List [List [List [List ^CInterrupted.

You'll have to define your own lookup function now, and note that it will probably have type NestedList a -> Int -> Maybe (NestedList a)—the Maybe is for dealing with out-of-range integers, but the important part is that it can't just return an a. After all, aList ! 0 is not an integer!

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Yes. If you want a value that contains itself, you'll need a type that contains itself. This is no problem; for example, you might like rose trees, defined roughly like this in Data.Tree:

data Tree a = Node a [Tree a]

Now we can write:

recursiveTree = Node 1 [recursiveTree]
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This isn't possible with the list type in Haskell, since each element has to be of the same type, but you could create a data type to do it. I'm not exactly sure why you'd want to, though.

data Nested a
    = Value a
    | List [Nested a]
    deriving (Eq, Show)

nested :: Nested Int
nested = List [nested, Value 1]

(!) :: Nested a -> Int -> Nested a
(!) (Value _) _ = undefined
(!) (List xs) n = xs !! n

main = print $ nested ! 0 ! 0 ! 1

This will print out Value 1, and this structure could be of some use, but I'd imagine it's pretty limited.

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@bheklir It would be similar to a (en.wikipedia.org/wiki/Quadtree), but it would be defined recursively. –  Anderson Green Sep 10 '13 at 23:43
It turns out that it's also possible to define them in a mutually recursive way as well: ideone.com/4Wqniw –  Anderson Green Sep 11 '13 at 0:24
@AndersonGreen You missed a List in your example (ideone.com/bRRf32), but yes, it is possible. The other nice thing (if I'm right, someone correct me if I'm wrong) is that this structure is actually recursive, nested and nestedTwo would actually take up constant memory. –  bheklilr Sep 11 '13 at 0:41
@AndersonGreen: I've created an n-dimensional Quadtree-like structure a while back (and never really finished it). I'm not sure if the source code is a good read or useful to you, but it's here if you want to check it out. –  Paul Visschers Sep 11 '13 at 9:40
ExistentialQuantification, anyone? –  Sassa NF Sep 11 '13 at 10:18

There were several answers from "yes you can" to "no you absolutely cannot". Well, both are right, because all of them address different aspects of your question.

One other way to add "array" to itself, is permit a list of anything.

{-# LANGUAGE ExistentialQuantification #-}

data T = forall a. T a
arr :: [T]
arr = [T arr, T 1]

So, this adds arr to itself, but you cannot do anything else with it, except prove it is a valid construct and compile it.

Since Haskell is strongly typed, accessing list elements gives you T, and you could extract the contained value. But what is the type of that value? It is "forall a. a" - can be any type, which in essence means there are no functions at all that can do anything with it, not even print, because that would require a function that can convert any type a to String. Note that this is not specific to Haskell - even in dynamic languages the problem exists; there is no way to figure out the type of arr !! 1, you only assume it is a Int. What makes Haskell different to that other language, is that it does not let you use the function unless you can explain the type of the expression.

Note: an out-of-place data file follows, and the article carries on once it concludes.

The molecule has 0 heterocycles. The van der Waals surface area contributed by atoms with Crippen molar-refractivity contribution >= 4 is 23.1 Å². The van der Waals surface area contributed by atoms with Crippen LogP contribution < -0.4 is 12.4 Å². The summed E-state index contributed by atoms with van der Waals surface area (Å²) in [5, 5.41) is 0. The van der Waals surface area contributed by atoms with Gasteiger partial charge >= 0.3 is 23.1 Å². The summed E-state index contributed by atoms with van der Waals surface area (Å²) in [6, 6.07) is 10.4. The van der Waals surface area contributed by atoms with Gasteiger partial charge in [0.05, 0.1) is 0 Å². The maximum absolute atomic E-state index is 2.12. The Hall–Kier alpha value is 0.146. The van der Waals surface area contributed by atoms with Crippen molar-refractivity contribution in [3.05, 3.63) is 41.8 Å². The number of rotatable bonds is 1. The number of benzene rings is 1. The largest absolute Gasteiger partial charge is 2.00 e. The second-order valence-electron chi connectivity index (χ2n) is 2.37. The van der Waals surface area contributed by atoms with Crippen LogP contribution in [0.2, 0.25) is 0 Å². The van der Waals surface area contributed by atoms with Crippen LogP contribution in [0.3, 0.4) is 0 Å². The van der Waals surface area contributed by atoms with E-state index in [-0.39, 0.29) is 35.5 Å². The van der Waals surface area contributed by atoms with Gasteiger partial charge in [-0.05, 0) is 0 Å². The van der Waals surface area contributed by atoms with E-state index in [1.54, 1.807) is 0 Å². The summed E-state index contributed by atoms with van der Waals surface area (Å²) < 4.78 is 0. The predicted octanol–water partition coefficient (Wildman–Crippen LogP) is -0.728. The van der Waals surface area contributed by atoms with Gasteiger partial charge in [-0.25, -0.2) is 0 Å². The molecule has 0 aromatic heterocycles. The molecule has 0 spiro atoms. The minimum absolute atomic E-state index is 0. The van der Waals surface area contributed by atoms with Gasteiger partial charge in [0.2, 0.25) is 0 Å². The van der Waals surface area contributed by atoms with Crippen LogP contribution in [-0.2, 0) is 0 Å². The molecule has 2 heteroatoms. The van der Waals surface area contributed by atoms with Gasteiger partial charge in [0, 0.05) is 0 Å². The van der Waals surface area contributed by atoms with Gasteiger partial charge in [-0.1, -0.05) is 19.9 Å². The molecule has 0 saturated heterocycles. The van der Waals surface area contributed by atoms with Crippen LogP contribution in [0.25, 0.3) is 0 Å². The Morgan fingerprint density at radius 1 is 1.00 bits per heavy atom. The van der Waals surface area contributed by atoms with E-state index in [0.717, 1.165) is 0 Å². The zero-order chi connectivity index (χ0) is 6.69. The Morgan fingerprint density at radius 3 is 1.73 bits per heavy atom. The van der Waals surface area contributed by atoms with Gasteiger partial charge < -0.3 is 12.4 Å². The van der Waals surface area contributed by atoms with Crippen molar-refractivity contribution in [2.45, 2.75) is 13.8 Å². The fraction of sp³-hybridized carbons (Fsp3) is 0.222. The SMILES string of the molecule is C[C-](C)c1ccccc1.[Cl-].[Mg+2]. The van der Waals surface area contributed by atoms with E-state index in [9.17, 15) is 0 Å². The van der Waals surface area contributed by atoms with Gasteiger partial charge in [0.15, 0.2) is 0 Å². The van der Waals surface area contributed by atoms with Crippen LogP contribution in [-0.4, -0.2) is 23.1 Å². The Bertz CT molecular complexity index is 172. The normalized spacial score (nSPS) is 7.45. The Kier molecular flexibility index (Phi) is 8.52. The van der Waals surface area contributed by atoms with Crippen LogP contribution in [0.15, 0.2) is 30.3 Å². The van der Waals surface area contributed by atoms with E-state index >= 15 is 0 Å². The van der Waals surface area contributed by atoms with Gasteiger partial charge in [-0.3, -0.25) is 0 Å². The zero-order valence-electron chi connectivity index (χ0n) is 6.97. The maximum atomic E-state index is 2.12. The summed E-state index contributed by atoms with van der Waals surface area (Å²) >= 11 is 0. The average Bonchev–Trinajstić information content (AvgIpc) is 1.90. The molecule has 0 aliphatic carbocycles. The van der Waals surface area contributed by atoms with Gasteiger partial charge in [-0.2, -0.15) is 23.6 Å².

Other examples here define inductive types, which is not exactly what you are asking about, but they show the tractable treatment of self-referencing.

And here is how you could actually make a sensible construct:

{-# LANGUAGE ExistentialQuantification #-}

data T = forall a. Show a => T a

instance Show T where -- this also makes Show [T],
        -- because Show a => Show [a] is defined in standard library
  show (T x) = show x

arr :: [T]
arr = [T arr, T 1]

main = print $ arr !! 1

Now the inner value wrapped by T is restricted to be any instance of Show ("implementation of Show interface" in OOP parlance), so you can at least print the contents of the list.

Note that earlier we could not include arr in itself only because there was nothing common between a and [a]. But the latter example is a valid construct once you can determine what's the common operation that all the elements in the list support. If you can define such a function for [T], then you can include arr in the list of itself - this function determines what's common between certain kinds of a and [a].

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Note, however, that your second T type is isomorphic to String, since all you can do with a Showable a is show it. Thus, arr = [T arr, T 1] :: [T] is morally the same as arr' = [show arr', show 1]. For more, see Luke Palmer's post on the existential type class antipattern. –  Antal S-Z Sep 11 '13 at 18:46
@AntalS-Z good point. I am merely showing it is possible to add self-reference to the list. –  Sassa NF Sep 11 '13 at 19:00

No. We could emulate:

data ValueRef a = Ref | Value a deriving Show

lref :: [ValueRef Int]
lref = [Value 2, Ref, Value 1]

getValue :: [ValueRef a] -> Int -> [ValueRef a]
getValue lref index = case lref !! index of
     Ref -> lref
     a -> [a]

and have results:

>getValue lref 0
[Value 2]
>getValue lref 1
[Value 2,Ref,Value 1]

Sure, we could reuse Maybe a instead of ValueRef a